By Sukhmani Grover
Since quarantine began in March, I have started to inhabit the kitchen much more than normal. I bring my laptop and charger and sit on the counter to work and enjoy my mom’s company while she cooks or sends emails or talks on the phone. In addition to seeing her more, I have started to see the way that all the vegetable ends and fruit peels and sometimes even rotting fruit tends to make its way into our trash can. On one particularly memorable summer afternoon, I was helping my mom cut a watermelon and it was difficult not to notice the way that our peel bag was almost entirely filled with the heavy green skin of the melon – we needed a second bag just to support the weight. The amount of waste that we threw away that day from a single watermelon was jarring to me. I now look at it as a wake-up call.
In the past, I thought that my family was doing a fairly good job at watching what we throw out. We’re not wasteful; if we’re unable to finish a dish at a restaurant, we bring it home to eat at a later meal. We don’t leave food on our plates, and we’re conscious of not letting items in the fridge spoil. But we could still be doing more. The United States Environmental Protection Agency reports that the average American throws away about 1.3 pounds of food scraps every day, and the United States leads globally in the amount of food wasted, at 40 million tons annually. Now, while it is likely that some amount of that is commercial and therefore harder to control, we all have the ability (and often, the responsibility) to not actively take part in this mass wastage.
While filling up landfills is bad enough in itself, the damage done by the disposal of this food waste leads to a far more dangerous outcome: methane production. Methane is a greenhouse gas 84 times more potent than carbon dioxide when measured over a 20-year period, and it’s released when food waste decomposes in landfills. It’s a major contributor to global warming, and serves to lock in heat in our atmosphere.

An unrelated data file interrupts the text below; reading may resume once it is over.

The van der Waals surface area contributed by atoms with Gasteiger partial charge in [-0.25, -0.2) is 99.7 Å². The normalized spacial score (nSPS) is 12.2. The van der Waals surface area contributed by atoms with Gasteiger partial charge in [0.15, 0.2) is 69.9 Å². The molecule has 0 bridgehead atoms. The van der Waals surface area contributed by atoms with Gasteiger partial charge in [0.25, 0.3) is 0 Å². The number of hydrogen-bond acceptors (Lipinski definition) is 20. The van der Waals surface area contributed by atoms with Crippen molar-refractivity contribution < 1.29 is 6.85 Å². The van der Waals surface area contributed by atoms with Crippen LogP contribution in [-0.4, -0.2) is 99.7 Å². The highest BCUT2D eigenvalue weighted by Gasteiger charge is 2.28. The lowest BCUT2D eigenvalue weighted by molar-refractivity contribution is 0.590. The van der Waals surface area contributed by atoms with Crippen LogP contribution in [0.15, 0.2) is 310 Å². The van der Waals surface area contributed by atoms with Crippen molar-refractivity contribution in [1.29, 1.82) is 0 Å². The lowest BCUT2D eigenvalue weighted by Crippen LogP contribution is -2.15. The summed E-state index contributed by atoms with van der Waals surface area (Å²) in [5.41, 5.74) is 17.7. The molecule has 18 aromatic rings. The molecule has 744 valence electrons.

The obvious solution is composting. Not only is composting the perfect way to keep organic materials out of landfills and lessen your carbon footprint, but it also allows you to recycle and return valuable nutrients back to the earth. Because composting breaks down food waste in a different way than what happens in landfills, methane isn’t released. What is created, instead, is a product perfect for growing fruits and vegetables in. Plants that are grown in compost-enriched soil don’t need artificial fertilizers and they’ve also been shown to be healthier. In some cases, your town or city may already have a compost collection available for you to participate in. If not, setting up your own is simple. Composting can be done indoors or outdoors, and it’s very affordable. If you don’t have any plants to deposit your finished compost into, that’s also not a problem: you can donate it to a local school, community garden, farm, or even any of your willing neighbors.
Even once it’s no longer watermelon season where I live, I plan to keep in mind the effects that I have on my environment. We can all do our part to save the globe, and that can start from a little box in your kitchen or some worms in your backyard or a pile of food scraps in your city known as a compost.Share This